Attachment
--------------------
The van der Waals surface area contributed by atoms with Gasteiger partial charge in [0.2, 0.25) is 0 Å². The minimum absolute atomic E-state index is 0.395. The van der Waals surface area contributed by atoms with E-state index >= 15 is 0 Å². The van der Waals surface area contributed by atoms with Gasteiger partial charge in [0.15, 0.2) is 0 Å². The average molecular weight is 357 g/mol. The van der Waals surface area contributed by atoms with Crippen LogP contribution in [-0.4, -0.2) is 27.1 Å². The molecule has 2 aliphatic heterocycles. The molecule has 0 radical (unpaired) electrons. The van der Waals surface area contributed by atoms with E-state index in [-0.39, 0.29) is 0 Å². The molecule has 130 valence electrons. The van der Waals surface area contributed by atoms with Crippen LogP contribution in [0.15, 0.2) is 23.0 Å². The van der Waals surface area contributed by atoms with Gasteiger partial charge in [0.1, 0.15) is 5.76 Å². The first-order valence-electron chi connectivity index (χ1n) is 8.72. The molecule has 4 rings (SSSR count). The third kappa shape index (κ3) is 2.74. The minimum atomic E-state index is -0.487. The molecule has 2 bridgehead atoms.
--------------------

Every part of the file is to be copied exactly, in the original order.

The van der Waals surface area contributed by atoms with Gasteiger partial charge in [0.2, 0.25) is 0 Å². The minimum absolute atomic E-state index is 0.395. The van der Waals surface area contributed by atoms with E-state index >= 15 is 0 Å². The van der Waals surface area contributed by atoms with Gasteiger partial charge in [0.15, 0.2) is 0 Å². The average molecular weight is 357 g/mol. The van der Waals surface area contributed by atoms with Crippen LogP contribution in [-0.4, -0.2) is 27.1 Å². The molecule has 2 aliphatic heterocycles. The molecule has 0 radical (unpaired) electrons. The van der Waals surface area contributed by atoms with E-state index in [-0.39, 0.29) is 0 Å². The molecule has 130 valence electrons. The van der Waals surface area contributed by atoms with Crippen LogP contribution in [0.15, 0.2) is 23.0 Å². The van der Waals surface area contributed by atoms with Gasteiger partial charge in [0.1, 0.15) is 5.76 Å². The first-order valence-electron chi connectivity index (χ1n) is 8.72. The molecule has 4 rings (SSSR count). The third kappa shape index (κ3) is 2.74. The minimum atomic E-state index is -0.487. The molecule has 2 bridgehead atoms.